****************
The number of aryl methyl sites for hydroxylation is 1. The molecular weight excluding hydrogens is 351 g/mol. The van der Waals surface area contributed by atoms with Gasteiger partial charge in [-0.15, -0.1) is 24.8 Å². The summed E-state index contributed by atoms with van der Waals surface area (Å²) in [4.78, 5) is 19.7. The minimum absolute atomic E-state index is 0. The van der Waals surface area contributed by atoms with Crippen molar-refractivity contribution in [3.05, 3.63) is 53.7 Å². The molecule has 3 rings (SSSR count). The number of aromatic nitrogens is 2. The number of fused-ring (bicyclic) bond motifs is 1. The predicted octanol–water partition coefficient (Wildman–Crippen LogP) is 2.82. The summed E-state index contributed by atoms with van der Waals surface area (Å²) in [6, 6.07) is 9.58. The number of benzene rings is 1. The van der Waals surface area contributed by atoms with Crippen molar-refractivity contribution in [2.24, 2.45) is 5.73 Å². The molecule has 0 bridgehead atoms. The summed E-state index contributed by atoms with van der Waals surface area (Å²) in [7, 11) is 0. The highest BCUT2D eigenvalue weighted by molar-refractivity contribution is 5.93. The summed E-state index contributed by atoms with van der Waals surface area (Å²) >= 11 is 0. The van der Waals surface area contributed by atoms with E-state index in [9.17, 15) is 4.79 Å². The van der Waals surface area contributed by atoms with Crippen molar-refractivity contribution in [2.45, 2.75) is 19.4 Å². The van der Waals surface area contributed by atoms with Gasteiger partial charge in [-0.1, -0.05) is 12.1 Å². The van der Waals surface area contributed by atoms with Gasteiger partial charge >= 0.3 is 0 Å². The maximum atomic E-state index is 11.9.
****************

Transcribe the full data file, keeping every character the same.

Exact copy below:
The number of aryl methyl sites for hydroxylation is 1. The molecular weight excluding hydrogens is 351 g/mol. The van der Waals surface area contributed by atoms with Gasteiger partial charge in [-0.15, -0.1) is 24.8 Å². The summed E-state index contributed by atoms with van der Waals surface area (Å²) in [4.78, 5) is 19.7. The minimum absolute atomic E-state index is 0. The van der Waals surface area contributed by atoms with Crippen molar-refractivity contribution in [3.05, 3.63) is 53.7 Å². The molecule has 3 rings (SSSR count). The number of aromatic nitrogens is 2. The number of fused-ring (bicyclic) bond motifs is 1. The predicted octanol–water partition coefficient (Wildman–Crippen LogP) is 2.82. The summed E-state index contributed by atoms with van der Waals surface area (Å²) in [6, 6.07) is 9.58. The number of benzene rings is 1. The van der Waals surface area contributed by atoms with Crippen molar-refractivity contribution in [2.24, 2.45) is 5.73 Å². The molecule has 0 bridgehead atoms. The summed E-state index contributed by atoms with van der Waals surface area (Å²) in [7, 11) is 0. The highest BCUT2D eigenvalue weighted by molar-refractivity contribution is 5.93. The summed E-state index contributed by atoms with van der Waals surface area (Å²) >= 11 is 0. The van der Waals surface area contributed by atoms with E-state index in [9.17, 15) is 4.79 Å². The van der Waals surface area contributed by atoms with Crippen molar-refractivity contribution in [2.45, 2.75) is 19.4 Å². The van der Waals surface area contributed by atoms with Gasteiger partial charge in [-0.1, -0.05) is 12.1 Å². The van der Waals surface area contributed by atoms with Gasteiger partial charge >= 0.3 is 0 Å². The maximum atomic E-state index is 11.9.